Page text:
Read Montée aux Enfers by Percival Everett Free Online
Book Title: Montée aux Enfers|
The author of the book: Percival Everett
Format files: PDF
The size of the: 7.89 MB
Date of issue: March 5th 2014
ISBN 13: 9782330030667
Read full description of the books Montée aux Enfers:I don’t know how Percival Everett made it on to recommended reading list, but I downloaded Assumptions and launched into what seemed like a well-done, standard, diverting mystery. I continued to think that’s what I had in my hands right through the first novella-length account of Deputy Ogden Walker’s investigation of various criminal activities in and around Plata, New Mexico. I figured I’d stumbled on to a skilled Tony Hillerman, who actually knew how to create characters and plots instead of Hollywood scenarios out of the high desert. I continued to think so
right through the second Ogden Walker adventure, my appreciation building at how Everett could make the idea of a black lawman in that white/Hispanic/Indian country seem odd and organic at the same time. Then I finished the third tale--and the book--and I started backtracking.
The ending was such a shock, I couldn’t understand how we got there. Until I began to see how Everett had so carefully planted the seeds, the clues, among the seeming conventions (you might call them cliches) of his detective novel. Ogden Walker is a loner. Fine--that’s one of the standard characteristics of the mystery’s protagonist, especially when you add the fact that he’s a rare black among the populace. He’s also a fly fisherman. Many of these guys have interesting hobbies. He has an odd guy for a boss--most literary detectives have eccentric sheriffs as a foil.
But if you do read this book, keep your eyes open for things that don’t add up. For missing spaces in various puzzles. I predict that you’ll be as confused as I was and am about what actually happened along the way. It’s one thing to have an unreliable first-person narrator, but an unreliable omniscient narrator (Not Dickens--omniscient, the close-third kind of omniscient)--now that’s a challenge. Mostly, I’d regard this as a gimmick that is meant to trick and manipulate the reader. In this case, I just think Everett is damn smart, and that Assumption is art reflecting reality at its most subtle and deceiving and surprising. I did try to justify an interpretation that included the assumption in the sense of Virgin Mary ascending into heaven, but didn’t find it. Maybe you will. As for myself, I’m off into another Percival Everett. He could be my author discovery of 2012.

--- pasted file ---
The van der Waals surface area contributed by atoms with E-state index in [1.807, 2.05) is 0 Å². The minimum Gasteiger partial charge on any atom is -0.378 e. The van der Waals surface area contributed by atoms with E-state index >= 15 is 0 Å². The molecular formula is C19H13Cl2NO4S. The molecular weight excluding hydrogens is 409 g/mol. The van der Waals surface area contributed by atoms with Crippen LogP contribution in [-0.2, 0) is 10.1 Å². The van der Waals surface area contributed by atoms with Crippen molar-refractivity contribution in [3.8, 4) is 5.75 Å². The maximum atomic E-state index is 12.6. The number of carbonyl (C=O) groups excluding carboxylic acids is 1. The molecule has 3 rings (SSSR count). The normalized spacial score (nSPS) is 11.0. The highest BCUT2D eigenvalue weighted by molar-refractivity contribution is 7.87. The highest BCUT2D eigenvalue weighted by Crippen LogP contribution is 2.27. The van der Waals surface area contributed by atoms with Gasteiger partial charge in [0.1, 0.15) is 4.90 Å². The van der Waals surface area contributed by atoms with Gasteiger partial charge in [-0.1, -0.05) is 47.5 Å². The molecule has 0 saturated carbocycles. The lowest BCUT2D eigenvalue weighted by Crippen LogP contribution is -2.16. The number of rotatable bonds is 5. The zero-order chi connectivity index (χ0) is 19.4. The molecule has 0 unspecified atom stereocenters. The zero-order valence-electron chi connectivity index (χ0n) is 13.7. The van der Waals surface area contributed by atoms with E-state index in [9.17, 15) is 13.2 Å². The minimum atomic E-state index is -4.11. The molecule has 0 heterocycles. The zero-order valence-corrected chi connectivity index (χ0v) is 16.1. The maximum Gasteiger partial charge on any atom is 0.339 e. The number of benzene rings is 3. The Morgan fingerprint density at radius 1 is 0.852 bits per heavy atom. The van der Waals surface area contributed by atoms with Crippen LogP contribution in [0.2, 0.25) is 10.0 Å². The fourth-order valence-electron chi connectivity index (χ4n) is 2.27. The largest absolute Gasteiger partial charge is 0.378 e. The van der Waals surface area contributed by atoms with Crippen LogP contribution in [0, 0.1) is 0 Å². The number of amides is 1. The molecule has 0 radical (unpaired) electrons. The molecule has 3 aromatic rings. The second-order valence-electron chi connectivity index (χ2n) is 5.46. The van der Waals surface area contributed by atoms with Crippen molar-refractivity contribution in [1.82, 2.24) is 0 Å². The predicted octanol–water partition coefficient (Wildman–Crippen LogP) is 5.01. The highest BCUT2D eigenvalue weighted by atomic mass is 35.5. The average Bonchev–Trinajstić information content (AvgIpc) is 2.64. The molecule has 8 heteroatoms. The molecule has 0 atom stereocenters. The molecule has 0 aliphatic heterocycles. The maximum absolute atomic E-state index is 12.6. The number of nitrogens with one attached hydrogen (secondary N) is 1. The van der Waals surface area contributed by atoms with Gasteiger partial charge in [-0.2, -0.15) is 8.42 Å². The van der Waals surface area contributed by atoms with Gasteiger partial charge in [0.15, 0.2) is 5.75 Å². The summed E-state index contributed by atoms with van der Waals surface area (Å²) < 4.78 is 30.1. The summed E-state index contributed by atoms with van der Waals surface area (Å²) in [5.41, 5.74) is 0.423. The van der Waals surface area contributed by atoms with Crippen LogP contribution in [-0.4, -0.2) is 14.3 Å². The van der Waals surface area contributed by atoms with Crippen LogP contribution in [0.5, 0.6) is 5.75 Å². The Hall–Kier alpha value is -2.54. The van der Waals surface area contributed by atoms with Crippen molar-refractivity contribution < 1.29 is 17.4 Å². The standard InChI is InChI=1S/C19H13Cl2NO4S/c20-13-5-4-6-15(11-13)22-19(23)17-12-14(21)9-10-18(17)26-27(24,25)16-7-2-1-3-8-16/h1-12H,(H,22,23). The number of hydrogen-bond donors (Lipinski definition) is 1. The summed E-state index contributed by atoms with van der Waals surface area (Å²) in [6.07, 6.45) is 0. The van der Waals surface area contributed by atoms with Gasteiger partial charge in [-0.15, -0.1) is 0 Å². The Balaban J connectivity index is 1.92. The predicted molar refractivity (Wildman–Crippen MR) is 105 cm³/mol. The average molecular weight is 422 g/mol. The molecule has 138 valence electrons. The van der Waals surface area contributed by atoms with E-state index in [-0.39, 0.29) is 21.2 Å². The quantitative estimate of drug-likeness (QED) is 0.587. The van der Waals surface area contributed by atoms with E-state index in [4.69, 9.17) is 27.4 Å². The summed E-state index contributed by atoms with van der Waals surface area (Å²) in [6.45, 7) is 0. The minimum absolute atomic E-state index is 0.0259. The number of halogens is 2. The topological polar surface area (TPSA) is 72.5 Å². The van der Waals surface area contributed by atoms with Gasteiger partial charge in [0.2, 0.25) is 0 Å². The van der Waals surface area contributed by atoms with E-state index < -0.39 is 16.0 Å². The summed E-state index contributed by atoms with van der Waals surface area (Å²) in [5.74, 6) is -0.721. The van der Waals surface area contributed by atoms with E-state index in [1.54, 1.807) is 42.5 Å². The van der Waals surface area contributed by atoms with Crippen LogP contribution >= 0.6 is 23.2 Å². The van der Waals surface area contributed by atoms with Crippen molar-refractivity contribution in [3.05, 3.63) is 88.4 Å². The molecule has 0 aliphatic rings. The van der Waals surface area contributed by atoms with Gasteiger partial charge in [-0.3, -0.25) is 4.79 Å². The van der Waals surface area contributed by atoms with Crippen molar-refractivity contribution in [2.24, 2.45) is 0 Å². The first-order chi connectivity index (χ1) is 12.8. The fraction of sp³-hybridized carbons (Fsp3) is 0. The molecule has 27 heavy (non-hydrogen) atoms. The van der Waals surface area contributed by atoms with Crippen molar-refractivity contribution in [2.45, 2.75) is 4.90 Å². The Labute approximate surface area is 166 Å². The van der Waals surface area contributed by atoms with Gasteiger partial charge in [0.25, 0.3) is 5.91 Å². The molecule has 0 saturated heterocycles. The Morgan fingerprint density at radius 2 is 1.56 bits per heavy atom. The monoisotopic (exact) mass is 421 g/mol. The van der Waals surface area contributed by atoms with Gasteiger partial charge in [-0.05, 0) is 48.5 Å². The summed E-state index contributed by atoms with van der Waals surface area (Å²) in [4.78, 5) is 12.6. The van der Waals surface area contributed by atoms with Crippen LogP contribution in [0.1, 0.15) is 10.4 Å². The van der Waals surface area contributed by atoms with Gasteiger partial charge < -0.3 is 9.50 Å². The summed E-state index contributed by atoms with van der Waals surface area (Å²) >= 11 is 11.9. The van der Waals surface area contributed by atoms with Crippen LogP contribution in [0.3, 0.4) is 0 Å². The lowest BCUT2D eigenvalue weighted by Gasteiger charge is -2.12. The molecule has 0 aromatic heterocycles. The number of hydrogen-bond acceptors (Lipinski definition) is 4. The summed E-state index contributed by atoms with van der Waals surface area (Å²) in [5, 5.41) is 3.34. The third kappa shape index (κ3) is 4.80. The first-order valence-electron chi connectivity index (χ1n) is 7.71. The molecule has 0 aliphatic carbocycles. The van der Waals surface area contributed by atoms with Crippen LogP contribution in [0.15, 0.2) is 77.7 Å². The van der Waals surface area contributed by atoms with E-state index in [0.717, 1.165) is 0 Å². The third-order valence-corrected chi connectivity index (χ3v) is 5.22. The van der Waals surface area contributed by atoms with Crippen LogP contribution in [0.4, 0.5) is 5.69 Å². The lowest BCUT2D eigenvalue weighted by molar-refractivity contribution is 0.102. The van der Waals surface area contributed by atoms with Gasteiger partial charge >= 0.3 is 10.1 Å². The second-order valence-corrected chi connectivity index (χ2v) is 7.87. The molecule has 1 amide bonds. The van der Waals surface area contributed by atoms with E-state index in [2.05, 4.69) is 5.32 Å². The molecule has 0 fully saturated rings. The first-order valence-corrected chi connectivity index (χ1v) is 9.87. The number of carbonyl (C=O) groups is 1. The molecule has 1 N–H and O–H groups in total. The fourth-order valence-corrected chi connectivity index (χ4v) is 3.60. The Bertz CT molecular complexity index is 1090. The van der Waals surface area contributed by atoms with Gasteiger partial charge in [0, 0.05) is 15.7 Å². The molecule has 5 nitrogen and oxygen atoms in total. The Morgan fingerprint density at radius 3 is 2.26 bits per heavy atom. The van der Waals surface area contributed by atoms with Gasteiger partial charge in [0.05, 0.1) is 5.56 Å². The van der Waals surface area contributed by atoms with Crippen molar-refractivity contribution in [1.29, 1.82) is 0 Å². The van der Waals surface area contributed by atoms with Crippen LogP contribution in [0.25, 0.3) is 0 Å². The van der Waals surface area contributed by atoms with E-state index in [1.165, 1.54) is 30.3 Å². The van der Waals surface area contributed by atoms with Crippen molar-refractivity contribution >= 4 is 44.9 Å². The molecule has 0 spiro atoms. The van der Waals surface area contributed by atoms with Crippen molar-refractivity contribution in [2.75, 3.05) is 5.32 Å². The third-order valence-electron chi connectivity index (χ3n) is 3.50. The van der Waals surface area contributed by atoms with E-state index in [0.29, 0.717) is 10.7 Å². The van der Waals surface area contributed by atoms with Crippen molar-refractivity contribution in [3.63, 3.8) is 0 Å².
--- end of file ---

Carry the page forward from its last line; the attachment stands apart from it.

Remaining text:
Read information about the authorPercival L. Everett (born 1956) is an American writer and Distinguished Professor of English at the University of Southern California.
There might not be a more fertile mind in American fiction today than Everett’s. In 22 years, he has written 19 books, including a farcical Western, a savage satire of the publishing industry, a children’s story spoofing counting books, retellings of the Greek myths of Medea and Dionysus, and a philosophical tract narrated by a four-year-old.
The Washington Post has called Everett “one of the most adventurously experimental of modern American novelists.” And according to The Boston Globe, “He’s literature’s NASCAR champion, going flat out, narrowly avoiding one seemingly inevitable crash only to steer straight for the next.”
Everett, who teaches courses in creative writing, American studies and critical theory, says he writes about what interests him, which explains his prolific output and the range of subjects he has tackled. He also describes himself as a demanding teacher who learns from his students as much as they learn from him.
Everett’s writing has earned him the PEN USA 2006 Literary Award (for his 2005 novel, Wounded), the Academy Award for Literature of the American Academy of Arts and Letters and the Hurston/Wright Legacy Award (for his 2001 novel, Erasure), the PEN/Oakland-Josephine Miles Award for Excellence in Literature (for his 1996 story collection, Big Picture) and the New American Writing Award (for his 1990 novel, Zulus). He has served as a judge for, among others, the 1997 National Book Award for fiction and the PEN/Faulkner Award for Fiction in 1991.
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